The solid ensemble building and the fantastic scene work between Garner and Allyn pay off in  a third act that has the backing band rooting as openly as we are for the inevitable. And we are rooting and it is inevitable. For me that’s become something of a bellweather for really well-made shows – nothing unexpected happens in 100 Heartbreaks and that doesn’t matter at all because being on the road with the folks is such a joy. No, 100 Heartbreaks doesn’t present a solution to exerting control over an informal performance space or how to smooth over the talky exposition the form forces, but it washes them away with  a great cast, winning songs, and bucket loads of charm.

Austin Needs a Place

Making art is a grind.

As with child birth we tend to forget to the gross majority of the creation process isn’t magic, it’s a slog. So when we see an artistic birthing process we simultaneously reject it as something that never happens to us and runaway because: repulsive.

Something is about to happen in Austin that is rarer then hen’s teeth on a dragon egg in a blood moon. A new indie theatre venue is being born. It’s been ten years since that was the case in Austin and I’m sure that’s true in your City. New venues are generational.

I’m also sure that in your city there’s a pretty good chance that venues die at a much higher rate. In Austin despite the boom economically in a bad recession and a bumper crop of new artists there are fewer venues on offer for than any moment since I got here (and the Red Sox began winning championships like it was 2-on-2 bingo). There are fewer seats available at live performance (non-music division) in Austin than in 2004 despite the Austin metro area adding 300,000 people.

Into that breach steps long time Austin theatre advocate Lisa Scheps who saw the hole and assumed the risk. Ground Floor Theatre is intended to be a #newplay venue and a launching pad for the next generation of Austin makers. Not just writers actors and directors, but designers as well [the time is now for letting designers do something more than fix it with light]. Scheps also vows to keep rent as low as possible for all renters and especially for underreprented communities. Lord we need it.

We can argue whether or not the birth of a 140 seat black box should be a revolution, but the fact is that it is a revolution. And that revolution is here. The labor on Ground Floor Theatre is in process. This space is going to open. This baby is coming.

But to run the first year in the black they need a bubble of capital. They need the equivalent of diapers and onesies. Toner and lightbulbs and toilet paper. They need room to offer subsidies to new and underfunded groups. They need breathing room.

The Kickstarter is here and time is short.
150 more people are needed.
Or a few with deeper pockets, but we’re all theatre makers, we all know the uncle with deep pockets is a whiskey dream.

It’s us. It’s just us and thing that we need.

And it is we. This isn’t a fancy bauble that Austin gets to have. This is a node on the #newplay network. This is a new lab where a company gets to try something new, like your script or devised piece.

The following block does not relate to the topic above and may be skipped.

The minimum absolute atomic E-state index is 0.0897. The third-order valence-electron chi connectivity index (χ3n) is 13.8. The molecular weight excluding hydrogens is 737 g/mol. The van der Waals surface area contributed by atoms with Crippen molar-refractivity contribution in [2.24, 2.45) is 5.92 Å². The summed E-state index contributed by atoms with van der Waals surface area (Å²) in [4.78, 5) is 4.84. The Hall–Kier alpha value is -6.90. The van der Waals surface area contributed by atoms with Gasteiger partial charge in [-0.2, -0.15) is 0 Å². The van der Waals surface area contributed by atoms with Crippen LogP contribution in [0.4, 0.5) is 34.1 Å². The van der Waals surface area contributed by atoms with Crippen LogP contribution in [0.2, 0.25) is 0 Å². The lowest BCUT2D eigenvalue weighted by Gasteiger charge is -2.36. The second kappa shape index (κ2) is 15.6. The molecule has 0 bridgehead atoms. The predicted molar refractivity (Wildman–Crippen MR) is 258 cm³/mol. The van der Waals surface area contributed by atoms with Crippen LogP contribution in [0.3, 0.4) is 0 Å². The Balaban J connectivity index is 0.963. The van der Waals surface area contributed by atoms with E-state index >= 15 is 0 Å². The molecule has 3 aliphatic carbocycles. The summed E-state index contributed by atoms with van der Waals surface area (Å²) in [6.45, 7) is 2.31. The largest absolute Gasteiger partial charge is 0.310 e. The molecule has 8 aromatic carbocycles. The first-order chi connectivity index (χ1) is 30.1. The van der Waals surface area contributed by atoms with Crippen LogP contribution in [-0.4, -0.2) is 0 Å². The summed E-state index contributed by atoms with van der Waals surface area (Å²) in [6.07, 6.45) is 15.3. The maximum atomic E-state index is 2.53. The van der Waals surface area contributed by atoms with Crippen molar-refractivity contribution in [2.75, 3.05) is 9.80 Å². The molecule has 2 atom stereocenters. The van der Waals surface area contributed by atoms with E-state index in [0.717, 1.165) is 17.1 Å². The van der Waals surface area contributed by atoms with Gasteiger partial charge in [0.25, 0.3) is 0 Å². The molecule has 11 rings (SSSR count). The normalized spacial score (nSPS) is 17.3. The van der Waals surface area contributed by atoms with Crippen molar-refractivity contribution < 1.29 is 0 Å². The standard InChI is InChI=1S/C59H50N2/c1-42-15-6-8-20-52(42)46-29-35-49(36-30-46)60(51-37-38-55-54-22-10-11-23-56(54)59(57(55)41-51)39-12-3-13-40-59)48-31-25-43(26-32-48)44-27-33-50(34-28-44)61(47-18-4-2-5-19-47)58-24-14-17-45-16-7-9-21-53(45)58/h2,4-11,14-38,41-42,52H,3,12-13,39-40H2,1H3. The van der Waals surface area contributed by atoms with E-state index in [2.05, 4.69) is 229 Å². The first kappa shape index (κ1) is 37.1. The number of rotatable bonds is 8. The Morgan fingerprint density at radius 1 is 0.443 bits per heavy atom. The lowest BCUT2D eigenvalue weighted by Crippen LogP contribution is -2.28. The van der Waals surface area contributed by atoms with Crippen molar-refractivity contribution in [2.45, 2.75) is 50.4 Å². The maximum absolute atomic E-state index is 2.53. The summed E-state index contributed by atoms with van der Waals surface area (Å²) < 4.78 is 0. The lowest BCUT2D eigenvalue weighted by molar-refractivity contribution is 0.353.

I know you’re broke. I know you’re tired and raising money for your projects.
Do what you can spread the word. Pimp out your household pets in videos:

They’re $7000 down and have to raise it over a weekend.
If you’ve ever crowdfunded you know that’s a long road.

If you would buy me a double tall gin and tonic at the bar after a show, or spring for a ticket to a show, or come see a show I was in and haven’t or can skipi the pizza this weekend : Please send it to Ground Floor Theatre.

Vote yes on ceilings and walls.

Austin is a Place

I have been toiling away in the puppet mines on a show called Cruel Circus for the last little stretch, right on the heels of assaying John of Gaunt and and the Bishop of Carlisle in Richard II. We’ll have a little more on that shortly but it was a side project during that time that I want to talk about now.

Howlround is the online journal of the Center for Theatre Commons run off the campus of Emerson College in Boston. They function as a US-focused clearinghouse for folks wrestling with questions large and small about theatre art and business. Editorially they try to run blocks of topical content to concentrate discussion around an idea or problem and attempt to generate heat not just light. Part of that editorial cycle is weeks at a time dedicated to individual city theatre ecosystems. The Howlround editorial team asked me to help curate Austin’s City Series week and I was extremely proud of Austin’s showing.

I wanted to give a broad outline of what it’s like to be a maker in Austin and so I asked Caroline Reck of Glass Half Full, lighting designer Megan Reilly, the Rude Mechs, Robert Faires of the Austin Chronicle, techwhisperer Robert Matney,  and Christi Moore of Scriptworks. Combined with a lovely mash note of Austin past from Daniel Alexander Jones I think it serves as a nice sketch of the past, present, and future of Austin theatre.

I know there are lots of folks who don’t like reading long form blog posts and I know there are folks who only read blog posts by folks they know or that are in list form.

So pretend this isn’t a blog post. Pretend it’s just a small book or magazine put out by a bunch of smart folks from your community. I’ve formatted a collected version for your Kindle, Nook, or Kobo and there’s a nicely formatted web version suitable for printing as well.

To read the collection on the web.

For the .mobi file. (for the Kindle)